RiskTech Forum

ClusterSeven: Algorithmic and High-frequency Trading needs Spreadsheet Management for MiFID II

Posted: 1 November 2017  |  Author: Henry Umney  |  Source: Cluster Seven Services Ltd


With the EU’s Markets in Financial Instruments Directive (MiFID) II taking effect from 03 January 2018, organisations need to start planning for implementing the changes the legislation demands. It is a sweeping legislation, affecting a variety of organisations – from interdealer brokers to investment banks and stockbrokers though to data reporting services providers. The affect of the legislation is wide ranging on organisations themselves too, impacting functions including client services, trading, transaction reporting, IT systems and more.

Specifically, MiFID II introduces a number of changes that are relevant to organisations that use algorithmic and high-frequency trading (HFT) strategies. Clearly, the regulator recognises the growth of these strategies, and while well-disposed to their use, it acknowledges the potential risk they pose, which could lead to disorderly markets. Therefore, the legislation is increasing scrutiny on firms adopting algorithmic and HFT strategies so that the regulators are able to pursue traders who attempt to manipulate the prices of financial instruments. In fact, organisations are required to accurately record (time sequenced) when every single order is submitted, executed – along with quotations on trading venues – for a minimum of five years.

Consequently, MiFID II requires algorithmic traders to have effective systems and controls in place for record keeping and approval. Given the extensive reliance of organisations on spreadsheets for data feeds, modelling and manipulation, an automated approach to spreadsheet management and control will greatly help organisations to comply with these core components of MiFID II.

For instance, MiFID demands a full sign off of workflow processes from all business functions – i.e. market risk, credit risk, operational risk and compliance – to any changes to algorithms that have connections to the market. So, wherever organisations use Excel spreadsheets to connect to APIs and trading gateways, there will need to be auditable controls around the spreadsheet models that feed the algorithmic trading network. Any updates to pricing methodologies that are fed into the algorithm will need to be tested to ensure compatibility, along with an audit trail to demonstrate evidence of the process. Similarly, when new algorithms are created, organisations will need to demonstrate evidence that the new templates have been properly tested and signed off before going into production.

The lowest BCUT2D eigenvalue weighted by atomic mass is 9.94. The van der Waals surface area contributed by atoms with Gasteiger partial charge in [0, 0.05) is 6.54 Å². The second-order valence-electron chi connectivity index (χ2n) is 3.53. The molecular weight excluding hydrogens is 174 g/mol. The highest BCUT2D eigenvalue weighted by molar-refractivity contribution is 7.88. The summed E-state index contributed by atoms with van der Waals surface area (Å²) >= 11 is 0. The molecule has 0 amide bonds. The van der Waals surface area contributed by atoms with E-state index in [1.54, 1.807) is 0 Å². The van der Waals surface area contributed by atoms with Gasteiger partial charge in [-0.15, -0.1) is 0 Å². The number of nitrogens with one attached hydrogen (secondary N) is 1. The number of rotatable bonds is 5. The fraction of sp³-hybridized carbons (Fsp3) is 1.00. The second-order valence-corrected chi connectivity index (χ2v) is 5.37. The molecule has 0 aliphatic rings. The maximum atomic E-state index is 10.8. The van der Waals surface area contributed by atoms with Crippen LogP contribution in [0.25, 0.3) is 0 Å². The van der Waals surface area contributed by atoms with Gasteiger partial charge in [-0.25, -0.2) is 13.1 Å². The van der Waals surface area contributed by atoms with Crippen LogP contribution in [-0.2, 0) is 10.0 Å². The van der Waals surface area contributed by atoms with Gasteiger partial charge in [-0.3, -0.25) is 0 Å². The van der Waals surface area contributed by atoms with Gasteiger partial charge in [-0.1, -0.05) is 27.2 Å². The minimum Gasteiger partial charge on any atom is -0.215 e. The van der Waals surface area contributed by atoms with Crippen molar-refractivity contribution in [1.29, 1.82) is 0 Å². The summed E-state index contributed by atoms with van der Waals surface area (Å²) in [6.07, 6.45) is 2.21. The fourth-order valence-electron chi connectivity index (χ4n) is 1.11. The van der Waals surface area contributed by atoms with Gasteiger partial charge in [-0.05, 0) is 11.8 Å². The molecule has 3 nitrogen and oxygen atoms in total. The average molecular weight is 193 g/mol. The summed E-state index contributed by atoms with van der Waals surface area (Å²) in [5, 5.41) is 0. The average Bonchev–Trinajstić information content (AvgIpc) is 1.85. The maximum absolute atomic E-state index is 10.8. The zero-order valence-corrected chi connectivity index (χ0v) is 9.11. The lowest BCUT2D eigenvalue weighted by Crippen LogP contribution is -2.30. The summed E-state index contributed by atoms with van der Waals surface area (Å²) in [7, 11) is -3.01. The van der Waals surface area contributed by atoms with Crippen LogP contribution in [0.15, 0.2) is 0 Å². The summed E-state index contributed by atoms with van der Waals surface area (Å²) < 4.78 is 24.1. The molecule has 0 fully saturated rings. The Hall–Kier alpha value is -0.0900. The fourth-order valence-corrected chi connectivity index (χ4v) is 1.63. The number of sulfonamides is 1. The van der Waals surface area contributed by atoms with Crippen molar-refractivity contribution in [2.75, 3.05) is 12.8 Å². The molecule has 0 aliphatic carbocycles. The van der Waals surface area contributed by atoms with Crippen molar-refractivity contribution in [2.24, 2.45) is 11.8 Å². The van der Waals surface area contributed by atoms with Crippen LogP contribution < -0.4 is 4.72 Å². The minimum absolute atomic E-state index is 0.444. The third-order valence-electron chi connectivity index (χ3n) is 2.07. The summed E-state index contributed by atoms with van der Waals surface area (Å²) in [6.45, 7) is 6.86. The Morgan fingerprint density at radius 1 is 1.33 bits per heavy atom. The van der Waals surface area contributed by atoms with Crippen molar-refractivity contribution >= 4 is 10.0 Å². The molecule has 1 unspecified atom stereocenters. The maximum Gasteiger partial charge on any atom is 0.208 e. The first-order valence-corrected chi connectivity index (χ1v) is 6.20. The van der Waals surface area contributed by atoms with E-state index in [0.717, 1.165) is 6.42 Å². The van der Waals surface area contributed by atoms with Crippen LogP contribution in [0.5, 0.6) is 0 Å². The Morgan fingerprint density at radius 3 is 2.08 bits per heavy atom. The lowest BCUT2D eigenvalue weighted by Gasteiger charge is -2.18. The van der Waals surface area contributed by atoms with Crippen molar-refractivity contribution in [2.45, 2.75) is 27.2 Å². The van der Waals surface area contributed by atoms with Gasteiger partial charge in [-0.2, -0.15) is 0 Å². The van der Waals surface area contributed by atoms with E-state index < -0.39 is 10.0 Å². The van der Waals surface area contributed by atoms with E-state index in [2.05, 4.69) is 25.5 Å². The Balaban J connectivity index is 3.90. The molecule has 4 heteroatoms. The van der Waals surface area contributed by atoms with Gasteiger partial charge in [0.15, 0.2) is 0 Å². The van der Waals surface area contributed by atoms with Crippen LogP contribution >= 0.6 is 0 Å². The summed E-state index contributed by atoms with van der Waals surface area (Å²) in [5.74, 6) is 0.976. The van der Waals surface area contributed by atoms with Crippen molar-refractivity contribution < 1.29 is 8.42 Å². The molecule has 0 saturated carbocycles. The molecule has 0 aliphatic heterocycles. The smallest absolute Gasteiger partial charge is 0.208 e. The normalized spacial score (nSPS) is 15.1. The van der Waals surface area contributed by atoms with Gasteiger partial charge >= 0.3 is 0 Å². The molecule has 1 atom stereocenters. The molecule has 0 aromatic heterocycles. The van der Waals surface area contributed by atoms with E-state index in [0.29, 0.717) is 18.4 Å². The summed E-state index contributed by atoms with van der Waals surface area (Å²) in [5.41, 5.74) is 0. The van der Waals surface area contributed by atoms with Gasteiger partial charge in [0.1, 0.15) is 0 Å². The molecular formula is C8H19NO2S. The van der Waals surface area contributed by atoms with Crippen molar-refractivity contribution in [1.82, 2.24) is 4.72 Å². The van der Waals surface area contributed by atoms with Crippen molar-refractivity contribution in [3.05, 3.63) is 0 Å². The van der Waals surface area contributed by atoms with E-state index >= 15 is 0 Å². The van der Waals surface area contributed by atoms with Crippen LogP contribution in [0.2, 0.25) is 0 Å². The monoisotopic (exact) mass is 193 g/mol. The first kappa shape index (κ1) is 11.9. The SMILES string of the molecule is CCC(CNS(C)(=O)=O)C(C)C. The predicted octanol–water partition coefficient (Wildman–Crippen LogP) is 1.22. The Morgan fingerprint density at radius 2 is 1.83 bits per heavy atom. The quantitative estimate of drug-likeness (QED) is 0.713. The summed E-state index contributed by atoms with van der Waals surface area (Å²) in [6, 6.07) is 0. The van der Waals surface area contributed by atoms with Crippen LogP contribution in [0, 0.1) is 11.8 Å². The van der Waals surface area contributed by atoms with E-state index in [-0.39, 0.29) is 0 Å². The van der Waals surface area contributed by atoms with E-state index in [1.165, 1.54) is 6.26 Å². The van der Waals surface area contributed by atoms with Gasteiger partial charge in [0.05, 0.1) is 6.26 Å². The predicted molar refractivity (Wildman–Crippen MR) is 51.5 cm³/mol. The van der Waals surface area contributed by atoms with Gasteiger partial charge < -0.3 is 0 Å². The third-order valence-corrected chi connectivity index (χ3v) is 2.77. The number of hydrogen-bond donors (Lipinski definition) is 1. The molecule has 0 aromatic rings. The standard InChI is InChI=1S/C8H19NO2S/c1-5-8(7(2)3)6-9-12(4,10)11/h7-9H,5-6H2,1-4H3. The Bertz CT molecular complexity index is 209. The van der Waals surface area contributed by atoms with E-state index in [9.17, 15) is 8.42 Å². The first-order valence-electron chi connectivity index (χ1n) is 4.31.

Given the complexity of HFT spreadsheets that feed data into the algorithms, manually undertaking the processes to demonstrate compliance will be neigh impossible. On the other hand, with automated spreadsheet management, organisations will be able to build-in workflows in to their business processes for change management, testing and so on to demonstrate compliance as a matter of routine. In fact, organisations will also be able to use the evidence generated to communicate the changes in the algorithms to the National Crime Agency (NCA), which is mandatory for organisations.

Organisations involved in algorithmic and HFT strategies will be required to perform regular stress testing to ensure that in the event of a market crisis, their algorithms do not act in a disorderly way to compound the situation. Spreadsheet management solutions will help organisations to create a comprehensive inventory of all the algorithms and the various spreadsheet-based data sources that feed them. This will provide them with complete visibility of the algorithms that are in scope. Thereafter, with automated spreadsheet control processes in place, firms will be able to see the inputs to the algorithms at a granular level and where required even allow the organisation to retrace steps across the execution process of trades.
Similar to many other legislative and regulatory requirements, the driving force behind MiFID too is about transparency. Additionally, the legislation aims to ensure that the ‘powers that be’ (who may not necessarily be directly involved in the trading function) take responsibility of how trades are executed and administered. An automated approach to spreadsheet management will ensure that all the necessary best practice processes are embedded into the organisation via automation and hence followed routinely by firms engaged in algorithmic and HFT strategies. We are helping a number of organisations to meet these new MiFID II requirements. If this is an area you are exploring, get in touch with us.